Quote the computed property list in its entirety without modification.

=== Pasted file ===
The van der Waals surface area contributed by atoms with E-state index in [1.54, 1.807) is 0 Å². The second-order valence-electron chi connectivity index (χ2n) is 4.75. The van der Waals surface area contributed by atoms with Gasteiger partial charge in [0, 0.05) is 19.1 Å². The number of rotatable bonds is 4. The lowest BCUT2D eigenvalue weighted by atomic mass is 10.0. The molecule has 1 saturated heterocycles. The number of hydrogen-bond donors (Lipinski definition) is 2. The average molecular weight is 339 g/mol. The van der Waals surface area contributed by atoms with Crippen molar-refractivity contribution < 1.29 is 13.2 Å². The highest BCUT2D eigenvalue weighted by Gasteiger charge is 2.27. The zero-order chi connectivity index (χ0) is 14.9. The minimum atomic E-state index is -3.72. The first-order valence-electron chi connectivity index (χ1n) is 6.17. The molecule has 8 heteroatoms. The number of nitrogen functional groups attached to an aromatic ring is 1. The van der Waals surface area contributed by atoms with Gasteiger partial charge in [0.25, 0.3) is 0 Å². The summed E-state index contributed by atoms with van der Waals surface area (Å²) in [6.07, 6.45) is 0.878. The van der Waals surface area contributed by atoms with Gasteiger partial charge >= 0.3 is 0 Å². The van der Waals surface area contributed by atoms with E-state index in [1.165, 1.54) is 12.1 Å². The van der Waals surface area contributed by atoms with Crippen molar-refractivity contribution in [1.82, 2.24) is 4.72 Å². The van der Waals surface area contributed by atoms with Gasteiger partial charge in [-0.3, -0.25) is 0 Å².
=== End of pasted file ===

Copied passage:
The van der Waals surface area contributed by atoms with E-state index in [1.54, 1.807) is 0 Å². The second-order valence-electron chi connectivity index (χ2n) is 4.75. The van der Waals surface area contributed by atoms with Gasteiger partial charge in [0, 0.05) is 19.1 Å². The number of rotatable bonds is 4. The lowest BCUT2D eigenvalue weighted by atomic mass is 10.0. The molecule has 1 saturated heterocycles. The number of hydrogen-bond donors (Lipinski definition) is 2. The average molecular weight is 339 g/mol. The van der Waals surface area contributed by atoms with Crippen molar-refractivity contribution < 1.29 is 13.2 Å². The highest BCUT2D eigenvalue weighted by Gasteiger charge is 2.27. The zero-order chi connectivity index (χ0) is 14.9. The minimum atomic E-state index is -3.72. The first-order valence-electron chi connectivity index (χ1n) is 6.17. The molecule has 8 heteroatoms. The number of nitrogen functional groups attached to an aromatic ring is 1. The van der Waals surface area contributed by atoms with Gasteiger partial charge in [0.25, 0.3) is 0 Å². The summed E-state index contributed by atoms with van der Waals surface area (Å²) in [6.07, 6.45) is 0.878. The van der Waals surface area contributed by atoms with Gasteiger partial charge >= 0.3 is 0 Å². The van der Waals surface area contributed by atoms with E-state index in [1.165, 1.54) is 12.1 Å². The van der Waals surface area contributed by atoms with Crippen molar-refractivity contribution in [1.82, 2.24) is 4.72 Å². The van der Waals surface area contributed by atoms with Gasteiger partial charge in [-0.3, -0.25) is 0 Å².